Severe dyspnea was highlighted as a factor central to patients’ physical and psychosocial distress, and was described by all participants as a challenging symptom to manage.
The breathlessness I think would be the major one [symptom]. Well, they usually look to the medical community, either myself or the RTs [respiratory therapists] or the nurses, or somebody for some measures to relieve the breathlessness so that they can carry out their day’s activities without being as uncomfortable as they otherwise would be. So that presents a bit of a challenge, especially if they’re on industrial doses of everything known to man and still aren’t able to do a reasonable level of activity in the run of a day.(FP 11)
Beyond the challenges that come with managing difficult symptoms and coping with inadequate resources, some professionals felt helpless and even “disheartened” by the disease process itself. “One of the worst aspects is that you usually don’t see any improvement. It’s just a gradual downhill progression. So, I guess that’s kind of disheartening.” (FP 11)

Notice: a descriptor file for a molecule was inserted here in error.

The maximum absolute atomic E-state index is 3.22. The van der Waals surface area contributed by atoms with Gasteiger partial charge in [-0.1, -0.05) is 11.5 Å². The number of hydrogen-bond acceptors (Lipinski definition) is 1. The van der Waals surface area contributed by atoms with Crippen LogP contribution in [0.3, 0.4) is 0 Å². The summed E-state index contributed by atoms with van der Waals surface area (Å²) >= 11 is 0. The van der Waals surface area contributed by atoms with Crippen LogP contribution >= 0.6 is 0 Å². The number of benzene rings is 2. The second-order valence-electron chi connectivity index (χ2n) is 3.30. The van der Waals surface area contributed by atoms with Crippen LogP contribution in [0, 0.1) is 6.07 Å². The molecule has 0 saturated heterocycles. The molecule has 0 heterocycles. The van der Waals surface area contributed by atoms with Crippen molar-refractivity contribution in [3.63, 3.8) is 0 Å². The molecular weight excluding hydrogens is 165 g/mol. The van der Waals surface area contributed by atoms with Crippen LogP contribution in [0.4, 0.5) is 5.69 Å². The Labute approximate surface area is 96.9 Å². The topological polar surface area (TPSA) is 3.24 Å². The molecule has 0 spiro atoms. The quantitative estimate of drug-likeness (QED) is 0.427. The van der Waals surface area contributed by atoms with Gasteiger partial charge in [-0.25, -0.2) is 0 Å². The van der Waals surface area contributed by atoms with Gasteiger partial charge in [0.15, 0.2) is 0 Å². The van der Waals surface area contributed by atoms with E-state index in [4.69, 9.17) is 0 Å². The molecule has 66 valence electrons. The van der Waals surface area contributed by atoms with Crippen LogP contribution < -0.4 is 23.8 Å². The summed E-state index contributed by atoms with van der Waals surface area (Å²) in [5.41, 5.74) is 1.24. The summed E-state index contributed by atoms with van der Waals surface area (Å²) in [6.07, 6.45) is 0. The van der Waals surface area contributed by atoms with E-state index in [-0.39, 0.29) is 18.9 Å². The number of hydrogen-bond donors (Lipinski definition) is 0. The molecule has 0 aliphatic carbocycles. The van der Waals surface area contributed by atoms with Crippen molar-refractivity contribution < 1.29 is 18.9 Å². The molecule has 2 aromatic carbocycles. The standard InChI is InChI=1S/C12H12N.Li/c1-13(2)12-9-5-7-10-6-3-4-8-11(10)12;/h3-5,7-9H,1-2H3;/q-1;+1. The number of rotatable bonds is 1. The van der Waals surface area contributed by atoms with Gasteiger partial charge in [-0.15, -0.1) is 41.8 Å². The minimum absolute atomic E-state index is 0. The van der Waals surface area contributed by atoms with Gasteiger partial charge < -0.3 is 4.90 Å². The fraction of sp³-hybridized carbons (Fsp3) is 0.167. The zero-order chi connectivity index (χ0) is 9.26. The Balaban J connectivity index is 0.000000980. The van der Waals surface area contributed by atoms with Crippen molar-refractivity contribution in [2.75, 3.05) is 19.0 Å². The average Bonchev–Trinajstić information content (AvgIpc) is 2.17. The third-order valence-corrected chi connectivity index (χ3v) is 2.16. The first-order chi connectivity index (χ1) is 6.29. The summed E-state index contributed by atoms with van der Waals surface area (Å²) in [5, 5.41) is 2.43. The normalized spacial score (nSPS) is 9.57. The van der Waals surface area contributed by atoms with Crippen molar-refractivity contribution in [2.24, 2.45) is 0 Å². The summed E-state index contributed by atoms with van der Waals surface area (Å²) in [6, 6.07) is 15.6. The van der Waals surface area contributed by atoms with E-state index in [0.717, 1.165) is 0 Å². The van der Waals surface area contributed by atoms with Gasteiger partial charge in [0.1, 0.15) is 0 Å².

In the midst of these challenges, participants also identified positive aspects of professional caregiving for this population, including relationship building, making a difference, and feeling appreciated.
It’s always rewarding to look after them, provided you’re providing good care; and it’s always rewarding to make sure that the patients, you know, are at least comfortable in dealing with their illness and trying to keep them out of difficulties. If you can keep these people independent and at home, they’re happy, and if they’re happy, that’s rewarding.(FP 12)
Study participants were acutely aware of the psychosocial effects of dyspnea on a patient’s quality of life. They discussed the fear and anxiety that often accompanies dyspnea and how these symptoms are sometimes inadequately managed.